Blog: Center for the Science of Animal Care and Welfare

Malaysian Tiger Trip- Wildlife Crossing Hike

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This is the 4th entry from Brookfield Zoo’s
Brian Czarnik, Senior Keeper Large Carnivores journal about his trip to Malaysia in conjunction with the Malaysian Conservation Alliance for Tigers (MYCAT) to learn more about tiger conservation in the wild.

After what felt like only a few hours of sleep, it was time to get up again and go back into the jungle. I wolfed down some bread with peanut butter and got in the van that would drive us to a new viaduct that acts as a wildlife crossing. We walked up the steep embankment that overlooked the highway to get a good look at the area. Along the way we noticed a patch of woods that was illegally burned down to plant rubber trees.

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Along the Viaduct
As we hiked along the viaduct, we saw firsthand the importance of this crossing and realized why conservation groups like MYCAT fought so hard for it. Traffic moved very quickly around us and if wildlife wanted to cross here, their only hope would be to use the viaduct beneath the highway. Conservationists are working to get the old road which runs under the viaduct closed; the more roads you have, the easier it is for poachers to get in and out. Poachers don’t like to hike any more than they have to, so today’s assignment was to hike along a few ridges that ran parallel to the highway. We would be checking both for signs of endangered animals making a return to this once heavily poached area and looking for snares.

Snare traps are a common way to catch wildlife. Poachers dig a hole several feet deep and place sticks over it. They run a wire around the hole and attach it to a small tree. When an animal’s leg falls into the trap, it snaps up and catches the animal’s leg. If the animal isn’t dead by the time the poachers check the trap, they will often shoot the animal point blank. The area we were walking in is frequented by poachers coming in from other Asian countries and locals who hope to supplement their income or their diets.

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In the thick of it
It was another extremely hot day. Langur monkeys watched us from the trees above as we hiked through the tall grass and under the forest cover. It was nice to see some wildlife, our presence is loud to let poachers know we are there, but it also alarms wildlife and they scamper away before I can get any photos. While scouring for signs of poachers or the wildlife we hoped was returning to the area, we found more bear clawing marks on a tree and what appeared to be tapir fecal. We found other tracks that showed wildlife was coming back to the area. It seems that the viaduct was working in providing a safe crossing point! Unfortunately, it wasn’t all good news. We saw multiple dug out holes that were most likely once used for trapping. We refreshed some camera traps we passed and went further into the forest for another three to four hours. After crossing a small river we slowly made our way back to the van. We covered just over seven miles of forest in a little under six hours. It felt so much shorter than yesterday’s hike!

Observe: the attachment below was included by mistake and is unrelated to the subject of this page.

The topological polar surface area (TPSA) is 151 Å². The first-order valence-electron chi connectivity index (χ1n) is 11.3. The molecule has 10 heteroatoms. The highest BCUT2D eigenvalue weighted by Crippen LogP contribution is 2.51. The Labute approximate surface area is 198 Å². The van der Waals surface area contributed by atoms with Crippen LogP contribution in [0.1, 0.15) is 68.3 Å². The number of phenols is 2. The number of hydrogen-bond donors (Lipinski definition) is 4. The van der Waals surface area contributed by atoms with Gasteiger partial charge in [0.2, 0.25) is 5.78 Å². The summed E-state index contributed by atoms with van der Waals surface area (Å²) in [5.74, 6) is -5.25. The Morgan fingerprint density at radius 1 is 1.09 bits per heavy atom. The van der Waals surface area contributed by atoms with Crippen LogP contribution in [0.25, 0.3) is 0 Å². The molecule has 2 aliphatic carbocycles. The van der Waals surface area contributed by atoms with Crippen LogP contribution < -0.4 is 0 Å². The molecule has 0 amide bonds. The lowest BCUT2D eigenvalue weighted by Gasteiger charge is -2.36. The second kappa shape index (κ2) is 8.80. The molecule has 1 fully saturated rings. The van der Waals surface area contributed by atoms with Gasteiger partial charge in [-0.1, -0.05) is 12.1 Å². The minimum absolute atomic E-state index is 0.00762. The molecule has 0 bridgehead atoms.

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End of the Day
At dinner we listened as Dr. Kae Kawanishi gave a presentation on the Malayan tiger’s current situation, MYCAT, and the importance of the tiger walks we were participating in. She shared one slide with the results of the tiger walks thus far and it really stayed with me. It gave us all, as tired as we were, a sense of accomplishment to be a part of such a positive effort to help endangered species like the tiger.

We needed that lift. Tomorrow promises to be yet another hot day, and we won’t be returning to the house and its ceiling fans. Tomorrow, we’re sleeping in the jungle…

Posted: 7/5/2016 11:42:30 AM by


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